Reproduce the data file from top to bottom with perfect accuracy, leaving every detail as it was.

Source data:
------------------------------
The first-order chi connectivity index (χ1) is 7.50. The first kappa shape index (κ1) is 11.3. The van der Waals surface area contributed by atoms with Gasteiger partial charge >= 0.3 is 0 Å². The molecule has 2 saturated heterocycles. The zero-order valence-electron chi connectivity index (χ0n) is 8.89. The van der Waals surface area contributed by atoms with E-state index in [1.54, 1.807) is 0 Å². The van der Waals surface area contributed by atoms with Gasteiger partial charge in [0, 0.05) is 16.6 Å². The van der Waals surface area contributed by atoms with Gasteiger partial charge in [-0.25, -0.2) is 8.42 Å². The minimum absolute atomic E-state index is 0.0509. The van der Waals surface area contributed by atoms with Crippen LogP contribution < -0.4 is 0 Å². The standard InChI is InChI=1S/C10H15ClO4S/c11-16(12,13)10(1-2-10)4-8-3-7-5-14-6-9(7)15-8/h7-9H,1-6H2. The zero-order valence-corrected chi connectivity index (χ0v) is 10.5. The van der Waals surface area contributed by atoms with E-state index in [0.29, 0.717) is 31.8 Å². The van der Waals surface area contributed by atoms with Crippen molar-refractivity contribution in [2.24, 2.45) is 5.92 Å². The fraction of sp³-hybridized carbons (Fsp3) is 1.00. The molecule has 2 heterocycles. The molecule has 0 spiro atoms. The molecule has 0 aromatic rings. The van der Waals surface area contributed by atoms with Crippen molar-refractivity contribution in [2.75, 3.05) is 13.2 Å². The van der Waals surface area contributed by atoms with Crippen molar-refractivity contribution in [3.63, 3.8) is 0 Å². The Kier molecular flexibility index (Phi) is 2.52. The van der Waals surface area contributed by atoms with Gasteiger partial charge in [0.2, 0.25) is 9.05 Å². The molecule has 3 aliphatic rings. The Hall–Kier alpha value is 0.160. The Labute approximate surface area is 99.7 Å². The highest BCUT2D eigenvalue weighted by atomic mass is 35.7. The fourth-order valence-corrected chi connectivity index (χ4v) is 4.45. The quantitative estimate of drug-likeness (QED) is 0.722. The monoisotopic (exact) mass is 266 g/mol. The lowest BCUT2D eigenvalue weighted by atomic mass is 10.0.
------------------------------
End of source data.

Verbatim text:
The first-order chi connectivity index (χ1) is 7.50. The first kappa shape index (κ1) is 11.3. The van der Waals surface area contributed by atoms with Gasteiger partial charge >= 0.3 is 0 Å². The molecule has 2 saturated heterocycles. The zero-order valence-electron chi connectivity index (χ0n) is 8.89. The van der Waals surface area contributed by atoms with E-state index in [1.54, 1.807) is 0 Å². The van der Waals surface area contributed by atoms with Gasteiger partial charge in [0, 0.05) is 16.6 Å². The van der Waals surface area contributed by atoms with Gasteiger partial charge in [-0.25, -0.2) is 8.42 Å². The minimum absolute atomic E-state index is 0.0509. The van der Waals surface area contributed by atoms with Crippen LogP contribution < -0.4 is 0 Å². The standard InChI is InChI=1S/C10H15ClO4S/c11-16(12,13)10(1-2-10)4-8-3-7-5-14-6-9(7)15-8/h7-9H,1-6H2. The zero-order valence-corrected chi connectivity index (χ0v) is 10.5. The van der Waals surface area contributed by atoms with E-state index in [0.29, 0.717) is 31.8 Å². The van der Waals surface area contributed by atoms with Crippen molar-refractivity contribution in [2.24, 2.45) is 5.92 Å². The fraction of sp³-hybridized carbons (Fsp3) is 1.00. The molecule has 2 heterocycles. The molecule has 0 spiro atoms. The molecule has 0 aromatic rings. The van der Waals surface area contributed by atoms with Crippen molar-refractivity contribution in [2.75, 3.05) is 13.2 Å². The van der Waals surface area contributed by atoms with Crippen molar-refractivity contribution in [3.63, 3.8) is 0 Å². The Kier molecular flexibility index (Phi) is 2.52. The van der Waals surface area contributed by atoms with Gasteiger partial charge in [0.2, 0.25) is 9.05 Å². The molecule has 3 aliphatic rings. The Hall–Kier alpha value is 0.160. The Labute approximate surface area is 99.7 Å². The highest BCUT2D eigenvalue weighted by atomic mass is 35.7. The fourth-order valence-corrected chi connectivity index (χ4v) is 4.45. The quantitative estimate of drug-likeness (QED) is 0.722. The monoisotopic (exact) mass is 266 g/mol. The lowest BCUT2D eigenvalue weighted by atomic mass is 10.0.